Demographics[edit]

In 2003 the Bahá'ís reported the Bahá'í community of Senegal is composed mainly of Senegalese scattered in about 300 locations across the country of whom the vast majority are native Senegalese.[11] Bahá'ís reside in 382 localities in Senegal, and there are 34 local Spiritual Assemblies. Social and economic development projects include classes for young teenagers.[29] In 2001 Operation World estimated the Baha'i population at almost 19,000, growing at over 8% per year.[30] The Association of Religion Data Archives estimated the 2005 population of Senegalese Bahá'ís at 24,700.[4]

See also[edit]

References[edit]

  1. ^ a b `Abdu'l-Bahá (1991) [1916-17]. Tablets of the Divine Plan (Paperback ed.). Wilmette, IL: Bahá'í Publishing Trust. pp. 47–59. ISBN 0-87743-233-3. 
  2. ^ a b Hassall, Graham (c. 2000). "Egypt: Baha'i history". Asia Pacific Bahá'í Studies: Bahá'í Communities by country. Bahá'í Online Library. Retrieved 2009-05-24. 
  3. ^ a b c d e Bahá'í International Community (2003-12-28). "National communities celebrate together". Bahá'í International News Service. 
  4. ^ a b "Most Baha'i Nations (2005)". QuickLists > Compare Nations > Religions >. The Association of Religion Data Archives. 2005. Retrieved 2009-07-04. 
  5. ^ Abbas, `Abdu'l-Bahá (April 1919). Tablets, Instructions and Words of Explanation. Mirza Ahmad Sohrab (trans. and comments). 
  6. ^ `Abdu'l-Bahá (1991) [1916-17]. Tablets of the Divine Plan (Paperback ed.). Wilmette, IL: Bahá'í Publishing Trust. pp. 82–89. ISBN 0-87743-233-3. 
  7. ^ "Overview Of World Religions". General Essay on the Religions of Sub-Saharan Africa. Division of Religion and Philosophy, University of Cumbria. Retrieved 2008-04-16.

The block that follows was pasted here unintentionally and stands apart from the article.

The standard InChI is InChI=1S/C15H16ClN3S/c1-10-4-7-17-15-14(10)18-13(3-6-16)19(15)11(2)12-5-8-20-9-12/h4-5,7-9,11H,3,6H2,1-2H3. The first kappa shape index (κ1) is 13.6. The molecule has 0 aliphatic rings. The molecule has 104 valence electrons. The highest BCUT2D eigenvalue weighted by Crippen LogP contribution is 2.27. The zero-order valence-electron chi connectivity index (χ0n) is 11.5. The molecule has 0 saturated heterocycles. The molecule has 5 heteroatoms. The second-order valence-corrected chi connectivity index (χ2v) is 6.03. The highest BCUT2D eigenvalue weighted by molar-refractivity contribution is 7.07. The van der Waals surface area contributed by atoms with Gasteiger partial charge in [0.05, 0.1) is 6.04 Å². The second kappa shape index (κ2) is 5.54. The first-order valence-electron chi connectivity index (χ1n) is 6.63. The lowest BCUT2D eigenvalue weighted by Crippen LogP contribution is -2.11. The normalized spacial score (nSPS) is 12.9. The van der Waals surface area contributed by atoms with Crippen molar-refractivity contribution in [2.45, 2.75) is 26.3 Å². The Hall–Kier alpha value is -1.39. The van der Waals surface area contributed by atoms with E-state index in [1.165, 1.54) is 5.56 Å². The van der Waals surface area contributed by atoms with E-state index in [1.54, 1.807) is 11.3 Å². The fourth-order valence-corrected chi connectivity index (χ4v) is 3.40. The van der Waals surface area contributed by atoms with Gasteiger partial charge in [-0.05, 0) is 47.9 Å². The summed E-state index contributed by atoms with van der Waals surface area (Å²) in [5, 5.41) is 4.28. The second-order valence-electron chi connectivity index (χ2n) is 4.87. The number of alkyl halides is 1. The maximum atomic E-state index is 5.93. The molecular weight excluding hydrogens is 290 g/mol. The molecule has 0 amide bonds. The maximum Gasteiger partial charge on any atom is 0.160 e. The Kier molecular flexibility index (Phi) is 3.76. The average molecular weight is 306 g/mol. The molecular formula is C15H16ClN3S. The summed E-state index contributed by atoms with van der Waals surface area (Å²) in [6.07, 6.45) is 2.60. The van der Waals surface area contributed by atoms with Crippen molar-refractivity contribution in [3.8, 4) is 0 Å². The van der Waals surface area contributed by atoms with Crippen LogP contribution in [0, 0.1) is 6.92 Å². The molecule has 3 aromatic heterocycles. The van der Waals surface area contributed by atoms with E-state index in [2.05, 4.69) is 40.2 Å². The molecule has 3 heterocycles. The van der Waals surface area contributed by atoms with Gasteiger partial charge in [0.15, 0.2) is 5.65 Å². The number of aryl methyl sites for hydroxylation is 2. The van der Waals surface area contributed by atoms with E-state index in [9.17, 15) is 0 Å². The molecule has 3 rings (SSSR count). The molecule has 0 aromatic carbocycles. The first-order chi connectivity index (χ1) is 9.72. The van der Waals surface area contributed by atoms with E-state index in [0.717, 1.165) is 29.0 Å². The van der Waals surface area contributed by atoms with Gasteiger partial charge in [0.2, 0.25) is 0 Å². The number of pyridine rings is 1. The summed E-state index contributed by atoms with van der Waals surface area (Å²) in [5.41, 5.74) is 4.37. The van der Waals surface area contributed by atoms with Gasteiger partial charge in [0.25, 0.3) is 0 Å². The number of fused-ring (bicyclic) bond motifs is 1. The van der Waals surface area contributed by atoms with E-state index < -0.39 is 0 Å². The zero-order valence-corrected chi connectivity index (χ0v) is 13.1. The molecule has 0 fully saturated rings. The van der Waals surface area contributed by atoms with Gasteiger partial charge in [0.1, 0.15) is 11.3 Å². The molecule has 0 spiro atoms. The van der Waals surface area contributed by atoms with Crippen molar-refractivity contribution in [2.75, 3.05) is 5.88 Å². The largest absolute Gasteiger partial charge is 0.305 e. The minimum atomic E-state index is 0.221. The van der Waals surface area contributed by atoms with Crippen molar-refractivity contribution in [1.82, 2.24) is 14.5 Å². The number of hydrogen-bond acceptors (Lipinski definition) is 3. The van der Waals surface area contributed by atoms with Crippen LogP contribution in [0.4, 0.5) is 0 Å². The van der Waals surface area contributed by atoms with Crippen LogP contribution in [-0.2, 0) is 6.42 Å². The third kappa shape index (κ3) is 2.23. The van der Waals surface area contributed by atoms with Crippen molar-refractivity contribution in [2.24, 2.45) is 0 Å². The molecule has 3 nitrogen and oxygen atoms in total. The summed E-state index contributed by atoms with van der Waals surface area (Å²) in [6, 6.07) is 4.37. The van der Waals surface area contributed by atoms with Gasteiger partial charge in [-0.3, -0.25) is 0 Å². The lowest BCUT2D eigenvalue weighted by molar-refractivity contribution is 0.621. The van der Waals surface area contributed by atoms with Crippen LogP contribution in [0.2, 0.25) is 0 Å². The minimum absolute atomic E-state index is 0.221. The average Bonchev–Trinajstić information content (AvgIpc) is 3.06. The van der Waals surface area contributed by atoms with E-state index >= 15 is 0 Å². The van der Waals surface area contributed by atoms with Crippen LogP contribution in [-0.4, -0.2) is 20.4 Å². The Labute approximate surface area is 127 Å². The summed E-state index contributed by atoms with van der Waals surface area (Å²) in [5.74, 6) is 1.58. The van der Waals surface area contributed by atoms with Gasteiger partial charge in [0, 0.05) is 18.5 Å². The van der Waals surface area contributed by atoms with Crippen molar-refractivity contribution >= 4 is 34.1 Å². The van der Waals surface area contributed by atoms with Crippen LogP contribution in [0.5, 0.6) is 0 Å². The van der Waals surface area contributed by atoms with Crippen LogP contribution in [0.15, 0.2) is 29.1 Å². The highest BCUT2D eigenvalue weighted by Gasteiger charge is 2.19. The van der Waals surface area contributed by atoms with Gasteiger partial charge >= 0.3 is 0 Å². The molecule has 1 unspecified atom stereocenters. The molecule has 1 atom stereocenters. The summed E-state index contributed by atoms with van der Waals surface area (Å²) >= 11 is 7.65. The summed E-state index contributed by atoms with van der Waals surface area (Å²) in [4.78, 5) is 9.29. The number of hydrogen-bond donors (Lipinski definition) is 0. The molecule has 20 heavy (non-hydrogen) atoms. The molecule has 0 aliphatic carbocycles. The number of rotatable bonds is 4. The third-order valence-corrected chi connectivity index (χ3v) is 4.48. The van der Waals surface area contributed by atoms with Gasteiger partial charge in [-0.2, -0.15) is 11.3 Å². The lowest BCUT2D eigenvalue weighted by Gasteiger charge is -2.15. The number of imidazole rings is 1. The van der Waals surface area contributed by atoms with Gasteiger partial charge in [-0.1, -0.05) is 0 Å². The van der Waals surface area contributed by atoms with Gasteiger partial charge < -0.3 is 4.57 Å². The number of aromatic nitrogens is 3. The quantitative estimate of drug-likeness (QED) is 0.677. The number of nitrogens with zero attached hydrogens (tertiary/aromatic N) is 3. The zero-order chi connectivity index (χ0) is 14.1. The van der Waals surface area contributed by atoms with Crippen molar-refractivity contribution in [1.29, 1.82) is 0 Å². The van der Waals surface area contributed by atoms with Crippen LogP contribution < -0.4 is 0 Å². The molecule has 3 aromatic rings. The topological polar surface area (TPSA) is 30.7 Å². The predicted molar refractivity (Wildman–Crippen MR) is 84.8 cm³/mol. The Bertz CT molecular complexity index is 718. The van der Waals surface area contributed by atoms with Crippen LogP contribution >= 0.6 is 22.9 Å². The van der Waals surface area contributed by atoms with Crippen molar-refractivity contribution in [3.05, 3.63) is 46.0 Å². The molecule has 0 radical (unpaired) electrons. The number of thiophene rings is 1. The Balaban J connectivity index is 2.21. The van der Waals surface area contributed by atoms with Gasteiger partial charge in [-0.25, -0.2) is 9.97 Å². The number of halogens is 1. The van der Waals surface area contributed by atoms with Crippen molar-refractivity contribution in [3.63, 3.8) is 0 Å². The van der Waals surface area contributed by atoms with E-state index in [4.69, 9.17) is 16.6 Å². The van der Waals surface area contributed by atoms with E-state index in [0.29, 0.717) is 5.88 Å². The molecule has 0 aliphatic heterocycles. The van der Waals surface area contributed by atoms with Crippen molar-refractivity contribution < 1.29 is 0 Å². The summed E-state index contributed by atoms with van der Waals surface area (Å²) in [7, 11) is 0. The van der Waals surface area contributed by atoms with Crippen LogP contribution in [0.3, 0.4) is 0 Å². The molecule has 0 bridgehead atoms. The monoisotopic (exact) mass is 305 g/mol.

8. ^ Effendi, Shoghi; Hands of the Cause residing in the Holy Land (1963). "North West Africa". Bahá'í World 1954-63. Bahá'í International Community. Retrieved 2008-05-04. 
  9. ^ a b Compiled by Hands of the Cause Residing in the Holy Land. "The Bahá'í Faith: 1844-1963: Information Statistical and Comparative, Including the Achievements of the Ten Year International Bahá'í Teaching & Consolidation Plan 1953-1963". pp. 22, 46, 83. 
  10. ^ "Teaching, Study, Goal Achievement Mark Activities In West Africa". Bahá'í News (348): 7. February 1960. 
  11. ^ a b "La Foi au Sénégal". Official Website. National Spiritual Assembly of the Bahá'ís of Senegal. Retrieved 2009-08-01. 
  12. ^ Universal House of Justice (1986). In Memoriam. The Bahá'í World of the Bahá'í Era 136-140 (1979-1983). XVIII (Bahá'í World Centre). p. 778. ISBN 0-85398-234-1. 
  13. ^ Chapman, Abraham; Richard Wright (1968). Black Voices. Signet Classic, 2001 reprint. pp. 438–9. ISBN 978-0-451-52782-0. 
  14. ^ Buck, Christopher (January 2004). "Robert Hayden". Oxford Encyclopedia of American Literature (New York: Oxford University Press) 02 (04): 177–181. Retrieved 2009-08-01.